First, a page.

Student Essay: The Blackbird of Mabon

In the mythology of Mabon, we see a classic tale of a man charged with completing impossible tasks. This is a motif that is repeated worldwide, in tales like the search for the Holy Grail and the classic tales of Baba Yaga. But these are more than simple tales, these can also be seen as shamanic initiations and the plants, animals, and other creatures encountered within these stories reveal the full scope of the journey.

In the Mabon mythology, the main task is for Culthwch, our hero, to find a person named Mabon ap Modron, which means “Great Son” in the Welsh language. Culthwch is cursed to marry a giant’s daughter. Mabon was kidnapped and hidden away when he was 3 days old and no one knows where he is. In order to find Mabon, our hero enlists the aide of King Arthur and a group of his knights. With the help of 5 animals, the group is able to find and rescue Mabon. This is where the Mabon tale ends, but the symbolism held within this tale is rich with shamanic imagery.

The tale starts simply enough, with our hero, Culthwch, wanting to get married. He turns down the offer of his stepsister, much to the chagrin of his stepmother who promptly curses him with the most impossible curse she can think of: to marry the daughter of the giant Ysbaddeden. The catch? It has been prophesied that he will die when she gets married. So Ysbaddeden sets our hero forth with 32 impossible tasks, including the task of finding the lost child Mabon.

In shamanic tradition, our tasks often seem impossible: overcoming the ego-death, seeking out the soul shards lost, “marrying” together the fractured aspects of our soul in order to grow and be complete. In this light, it’s not impossible to view Ysbaddeden as the ego, violently allowing its own death, putting forth time-consuming, convoluted puzzles to keep us occupied and distracted. His daughter, Olwen, can be perceived as the female aspect of our hero’s fractured soul, whom he loves dearly and wishes to join with. Every shamanic journey required the aide of spirit guides who can protect, guide, and aide us in our quest. In order to move past the impossible tasks set out by Ysbaddeden and marry Olwen, the hero enlists the help of King Arthur. By labeling Arthur as king, with a group of knights at his disposal, we can easily assume that he has already undergone his own initiation and is familiar with the landscape and pitfalls that await Culthwch.

King Arthur guides Culthwch through the impossible tasks and to the threshold of the Underworld, where they are confronted by the first animal guardian, the Ouzel (blackbird) of Cilgwri, the gatekeeper to the depths. This is the only one of the 5 animal guardians we will concern ourselves with. He blackbird answers the inquiry “Where is Mabon?” with the following word:

“When I first came here, there was a smith’s anvil over there. No work has ever been done on that anvil save by me sharpening my beak on it every night. There is not so much as a nut of that anvil left and in all that time I have never heard of the man you seek. But I do know of one older than I and I will take you to him.” – The Mabinogion translated by Jeffery Gantz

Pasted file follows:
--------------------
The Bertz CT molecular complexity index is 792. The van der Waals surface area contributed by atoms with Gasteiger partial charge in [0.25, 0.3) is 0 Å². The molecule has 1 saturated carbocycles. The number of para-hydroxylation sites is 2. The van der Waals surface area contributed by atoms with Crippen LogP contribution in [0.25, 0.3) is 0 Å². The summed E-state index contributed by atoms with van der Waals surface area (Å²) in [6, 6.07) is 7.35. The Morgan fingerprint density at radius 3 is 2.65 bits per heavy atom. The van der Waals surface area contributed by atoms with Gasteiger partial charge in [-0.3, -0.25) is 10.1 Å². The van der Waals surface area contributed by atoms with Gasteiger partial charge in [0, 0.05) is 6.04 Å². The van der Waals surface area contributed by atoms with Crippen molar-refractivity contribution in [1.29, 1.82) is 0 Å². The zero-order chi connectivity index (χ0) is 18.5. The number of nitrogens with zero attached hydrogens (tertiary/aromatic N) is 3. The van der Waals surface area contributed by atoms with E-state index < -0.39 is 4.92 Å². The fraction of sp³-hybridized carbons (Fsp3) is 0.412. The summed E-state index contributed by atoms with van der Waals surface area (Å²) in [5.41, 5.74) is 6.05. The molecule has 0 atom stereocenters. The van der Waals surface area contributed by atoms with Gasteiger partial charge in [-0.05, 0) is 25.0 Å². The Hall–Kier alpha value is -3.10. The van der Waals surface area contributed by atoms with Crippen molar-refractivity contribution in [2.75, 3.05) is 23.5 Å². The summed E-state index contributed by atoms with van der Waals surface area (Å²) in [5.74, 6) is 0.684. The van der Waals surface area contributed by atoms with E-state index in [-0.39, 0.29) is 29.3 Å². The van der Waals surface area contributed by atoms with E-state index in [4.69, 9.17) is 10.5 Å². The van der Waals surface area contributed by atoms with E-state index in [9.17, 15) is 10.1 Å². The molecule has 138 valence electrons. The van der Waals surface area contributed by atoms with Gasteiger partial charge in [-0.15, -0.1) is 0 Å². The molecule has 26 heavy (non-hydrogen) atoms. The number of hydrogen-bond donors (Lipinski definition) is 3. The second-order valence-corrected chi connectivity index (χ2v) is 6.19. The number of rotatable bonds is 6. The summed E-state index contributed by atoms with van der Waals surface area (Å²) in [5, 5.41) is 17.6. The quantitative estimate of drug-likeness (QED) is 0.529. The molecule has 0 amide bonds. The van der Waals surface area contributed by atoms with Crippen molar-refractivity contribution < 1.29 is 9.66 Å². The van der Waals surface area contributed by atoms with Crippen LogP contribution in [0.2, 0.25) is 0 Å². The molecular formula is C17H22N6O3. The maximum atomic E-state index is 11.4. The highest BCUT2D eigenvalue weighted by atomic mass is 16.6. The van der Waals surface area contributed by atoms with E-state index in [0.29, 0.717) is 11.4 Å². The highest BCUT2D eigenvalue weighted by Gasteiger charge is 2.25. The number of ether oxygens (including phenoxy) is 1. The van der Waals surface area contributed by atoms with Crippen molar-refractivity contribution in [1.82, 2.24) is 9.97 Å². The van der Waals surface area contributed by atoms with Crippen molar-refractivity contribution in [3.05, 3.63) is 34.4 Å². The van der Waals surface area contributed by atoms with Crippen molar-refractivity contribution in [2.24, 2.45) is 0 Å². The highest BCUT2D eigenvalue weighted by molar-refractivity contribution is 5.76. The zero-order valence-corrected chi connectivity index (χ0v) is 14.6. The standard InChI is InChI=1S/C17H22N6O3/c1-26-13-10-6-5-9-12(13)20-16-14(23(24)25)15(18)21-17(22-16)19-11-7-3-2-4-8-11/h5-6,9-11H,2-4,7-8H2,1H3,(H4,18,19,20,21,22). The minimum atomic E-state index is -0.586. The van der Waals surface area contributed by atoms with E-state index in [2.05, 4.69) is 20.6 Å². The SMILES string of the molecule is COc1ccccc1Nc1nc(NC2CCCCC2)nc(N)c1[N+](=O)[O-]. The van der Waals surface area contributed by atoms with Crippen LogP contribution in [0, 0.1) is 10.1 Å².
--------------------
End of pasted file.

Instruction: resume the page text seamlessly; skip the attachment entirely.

The Ouzel, by virtue of being the first guardian they come upon, becomes a symbol of the gatekeeper of the Underworld, where our heroes seek Mabon. Blackbirds, or black birds, in Welsh and general Celtic and Norse lore, are seen as messengers of the Gods, harbingers of death and are gifted with the ability to travel between the worlds. This includes ravens and crows. In Celtic lore, the Morrigan is said to be accompanied by ravens on the battlefield, choosing who lives and who dies. In Norse lore, Odin has two ravens who travel the world and bring him back news of all the happenings. The fact that cross and ravens can mimic human speech much have convinced many a lone traveler in the forests of old that they were surrounded by spirits and ghosts.

In the shamanic tradition, death and the Underworld are not necessarily scary places. Instead, the Underworld of where our hopes and dreams are grown, where our subconscious minds pull imagery from. The ghosts and spirits can include those things which still haunt us from our past.

The blackbird speaks the truth, saying that he cannot solve the puzzle for our heroes, he can only point them to the next step. The guardian of the gateway is truly a guardian, he has sharpened his beak every night and is willing to fight interlopers. But Culthwch knows he right question “Where is Mabon?” or where is the great son, the child of the great goddess. This question proves the hero’s worth and he is allowed to pass.

This is where our part ends. Culthwch and King Arthur go through a series of guardian animals to a castle where they rescue Mabon, complete the tasks, get the girl and live happily-ever-after. This is a successful shamanic initiation tale. The ego-death is overcome, the lost (or kidnapped) soul shard is retrieved and the male and female aspects of the soul are successfully reunited. All with the help of the “little bird” on his shoulder.

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4 thoughts on “Student Essay: The Blackbird of Mabon

  1. lokisdattir says:

    This is perfect!

  2. ladyimbrium says:

    This is excellent. I’m not as familiar with the mythology of the Isles as with others, so I learned something and something šŸ™‚

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